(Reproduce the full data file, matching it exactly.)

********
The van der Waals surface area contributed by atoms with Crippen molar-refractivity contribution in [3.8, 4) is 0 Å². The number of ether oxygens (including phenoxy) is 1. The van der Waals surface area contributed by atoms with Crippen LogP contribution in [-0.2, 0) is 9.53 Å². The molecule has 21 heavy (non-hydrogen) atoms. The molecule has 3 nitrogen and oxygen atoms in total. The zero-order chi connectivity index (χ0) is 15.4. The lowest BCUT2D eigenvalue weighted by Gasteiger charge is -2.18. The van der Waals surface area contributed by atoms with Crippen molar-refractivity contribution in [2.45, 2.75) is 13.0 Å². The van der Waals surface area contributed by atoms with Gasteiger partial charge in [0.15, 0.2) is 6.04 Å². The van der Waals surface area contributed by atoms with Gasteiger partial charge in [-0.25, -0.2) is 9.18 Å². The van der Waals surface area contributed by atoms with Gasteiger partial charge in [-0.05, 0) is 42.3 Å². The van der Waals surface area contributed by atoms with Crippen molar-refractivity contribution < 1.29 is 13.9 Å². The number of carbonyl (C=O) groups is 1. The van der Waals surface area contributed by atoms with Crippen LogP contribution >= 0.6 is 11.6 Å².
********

The van der Waals surface area contributed by atoms with Crippen molar-refractivity contribution in [3.8, 4) is 0 Å². The number of ether oxygens (including phenoxy) is 1. The van der Waals surface area contributed by atoms with Crippen LogP contribution in [-0.2, 0) is 9.53 Å². The molecule has 21 heavy (non-hydrogen) atoms. The molecule has 3 nitrogen and oxygen atoms in total. The zero-order chi connectivity index (χ0) is 15.4. The lowest BCUT2D eigenvalue weighted by Gasteiger charge is -2.18. The van der Waals surface area contributed by atoms with Crippen molar-refractivity contribution in [2.45, 2.75) is 13.0 Å². The van der Waals surface area contributed by atoms with Gasteiger partial charge in [0.15, 0.2) is 6.04 Å². The van der Waals surface area contributed by atoms with Gasteiger partial charge in [-0.25, -0.2) is 9.18 Å². The van der Waals surface area contributed by atoms with Gasteiger partial charge in [-0.05, 0) is 42.3 Å². The van der Waals surface area contributed by atoms with Crippen molar-refractivity contribution < 1.29 is 13.9 Å². The number of carbonyl (C=O) groups is 1. The van der Waals surface area contributed by atoms with Crippen LogP contribution >= 0.6 is 11.6 Å².